Early life and naval career
Born in Melbourne, Burns attended Scotch College, and at the age of 15 became a cadet journalist at The Sun News-Pictorial.
In 1942, he joined the Royal Australian Navy, where he served as a sailor on board the cruiser HMAS Australia, the corvette HMAS Warrnambool and the destroyer HMAS Nepal.
After World War II, Burns returned to Australia where he attended the University of Melbourne on a government grant, and achieved first-class honours in history. In 1941, Burns was named the Rhodes Scholar for Victoria. Prior to attending Oxford, Burns returned once again to journalism, briefly working for the news agency AAP-Reuters. At Oxford, Burns was granted scholarships to study at Nuffield and Balliol Colleges, where he gained first-class honours in philosophy, politics and economics, and a Master of Arts.
Returning to Australia in 1952, Burns took up a teaching position as a lecturer at Canberra University College. In 1953, he returned to the University of Melbourne as a senior lecturer and later reader in political science. He published Parties and People: A Survey Based on the La Trobe Electorate in 1961. In 1964, The Age newspaper offered him a position as their Southeast Asia foreign correspondent.
For most of his tenure in Southeast Asia from 1964 to 1967, Burns was stationed in Saigon and Singapore, covering the Vietnam War. He was one of the first journalists to be taken out on patrol with the 1st Battalion, Royal Australian Regiment. He returned to Melbourne in 1967, as diplomatic and defence correspondent for The Age, later becoming the paper's assistant editor, then associate editor. In 1975, he was appointed U.S. correspondent at The Age's Washington, D.C. bureau, where he worked until 1981.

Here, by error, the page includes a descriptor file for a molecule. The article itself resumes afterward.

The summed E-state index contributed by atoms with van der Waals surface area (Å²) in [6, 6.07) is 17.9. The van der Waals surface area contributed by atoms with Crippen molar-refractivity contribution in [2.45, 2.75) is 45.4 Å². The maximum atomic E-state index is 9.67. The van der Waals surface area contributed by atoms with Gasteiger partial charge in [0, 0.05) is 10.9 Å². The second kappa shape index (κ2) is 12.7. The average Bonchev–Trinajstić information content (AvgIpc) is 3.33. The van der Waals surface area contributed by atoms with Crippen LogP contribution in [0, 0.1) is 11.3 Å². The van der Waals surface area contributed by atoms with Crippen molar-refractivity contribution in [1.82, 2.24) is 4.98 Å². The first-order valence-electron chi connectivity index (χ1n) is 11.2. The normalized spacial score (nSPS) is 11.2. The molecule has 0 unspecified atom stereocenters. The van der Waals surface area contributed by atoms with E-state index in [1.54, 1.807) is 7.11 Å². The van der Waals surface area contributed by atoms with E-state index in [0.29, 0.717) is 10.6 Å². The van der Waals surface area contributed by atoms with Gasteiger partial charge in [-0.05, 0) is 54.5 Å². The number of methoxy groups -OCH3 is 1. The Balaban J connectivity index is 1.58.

In 1981, Burns was appointed editor-in-chief at The Age. His appointment was controversial amongst the media community, as the appointment of an editor from an academic background was unusual. Despite his reluctance to take the post, Burns went on to become one of the paper's longest serving editors.
One of the biggest stories overseen by Burns was "The Age tapes" affair, a landmark in Australian judicial-political history. In February 1984, The Age obtained a series of recordings made by the New South Wales Police Force and the Australian Federal Police, which Burns published as a three-part series entitled 'Network of Influence'. The transcripts revealed conversations between High Court Judge Lionel Murphy and a magistrate, which led to a Royal Commission and the conviction of Justice Murphy on a charge of attempting to pervert the course of justice. The publication of the tapes also prompted the New South Wales government to pass the Listening Devices Act 1984, which tightened up the provisions of the 1969 Act under which the illegal police buggings and tapings had taken place.
Burns retired from The Age in 1989, but remained in public life as the chancellor of the Victoria University of Technology and president of the Melbourne Savage Club. He was made an Officer of the Order of Australia in the 1991 Australia Day honours, in recognition of service to the media and to international relations.
Creighton Burns died at Cabrini Hospital in Malvern on 19 January 2008, after a long battle with cancer. He was 82 years old. He was lauded by Premier of Victoria John Brumby as an "outstanding editor", a sentiment echoed by Brumby's predecessors, Jeff Kennett and Joan Kirner.